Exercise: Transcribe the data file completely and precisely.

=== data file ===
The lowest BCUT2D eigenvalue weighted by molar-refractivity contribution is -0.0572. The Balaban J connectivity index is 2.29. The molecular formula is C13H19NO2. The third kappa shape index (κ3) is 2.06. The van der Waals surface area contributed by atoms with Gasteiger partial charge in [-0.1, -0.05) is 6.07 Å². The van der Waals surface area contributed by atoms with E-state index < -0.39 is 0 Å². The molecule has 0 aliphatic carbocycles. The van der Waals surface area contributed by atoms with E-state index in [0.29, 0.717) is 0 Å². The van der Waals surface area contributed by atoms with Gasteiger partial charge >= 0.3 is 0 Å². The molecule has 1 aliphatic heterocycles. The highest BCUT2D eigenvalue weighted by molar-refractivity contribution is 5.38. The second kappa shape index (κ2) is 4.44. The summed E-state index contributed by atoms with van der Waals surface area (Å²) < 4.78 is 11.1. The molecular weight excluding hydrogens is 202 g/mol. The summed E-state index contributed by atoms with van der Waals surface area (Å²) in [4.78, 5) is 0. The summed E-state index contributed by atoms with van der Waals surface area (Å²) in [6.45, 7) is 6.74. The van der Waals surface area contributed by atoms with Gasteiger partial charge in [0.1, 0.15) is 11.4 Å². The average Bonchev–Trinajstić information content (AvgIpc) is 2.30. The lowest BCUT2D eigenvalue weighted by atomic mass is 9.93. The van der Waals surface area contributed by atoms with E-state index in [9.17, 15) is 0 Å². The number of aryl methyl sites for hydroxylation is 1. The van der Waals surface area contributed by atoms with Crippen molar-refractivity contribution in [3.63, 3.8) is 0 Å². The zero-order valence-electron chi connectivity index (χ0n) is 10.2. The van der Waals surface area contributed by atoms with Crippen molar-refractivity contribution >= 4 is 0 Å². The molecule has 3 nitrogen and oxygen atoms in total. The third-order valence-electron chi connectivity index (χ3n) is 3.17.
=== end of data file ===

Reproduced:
The lowest BCUT2D eigenvalue weighted by molar-refractivity contribution is -0.0572. The Balaban J connectivity index is 2.29. The molecular formula is C13H19NO2. The third kappa shape index (κ3) is 2.06. The van der Waals surface area contributed by atoms with Gasteiger partial charge in [-0.1, -0.05) is 6.07 Å². The van der Waals surface area contributed by atoms with E-state index < -0.39 is 0 Å². The molecule has 0 aliphatic carbocycles. The van der Waals surface area contributed by atoms with E-state index in [0.29, 0.717) is 0 Å². The van der Waals surface area contributed by atoms with Gasteiger partial charge >= 0.3 is 0 Å². The molecule has 1 aliphatic heterocycles. The highest BCUT2D eigenvalue weighted by molar-refractivity contribution is 5.38. The second kappa shape index (κ2) is 4.44. The summed E-state index contributed by atoms with van der Waals surface area (Å²) < 4.78 is 11.1. The molecular weight excluding hydrogens is 202 g/mol. The summed E-state index contributed by atoms with van der Waals surface area (Å²) in [4.78, 5) is 0. The summed E-state index contributed by atoms with van der Waals surface area (Å²) in [6.45, 7) is 6.74. The van der Waals surface area contributed by atoms with Gasteiger partial charge in [0.1, 0.15) is 11.4 Å². The average Bonchev–Trinajstić information content (AvgIpc) is 2.30. The lowest BCUT2D eigenvalue weighted by atomic mass is 9.93. The van der Waals surface area contributed by atoms with E-state index in [9.17, 15) is 0 Å². The number of aryl methyl sites for hydroxylation is 1. The van der Waals surface area contributed by atoms with Crippen molar-refractivity contribution in [3.63, 3.8) is 0 Å². The zero-order valence-electron chi connectivity index (χ0n) is 10.2. The van der Waals surface area contributed by atoms with Crippen molar-refractivity contribution >= 4 is 0 Å². The molecule has 3 nitrogen and oxygen atoms in total. The third-order valence-electron chi connectivity index (χ3n) is 3.17.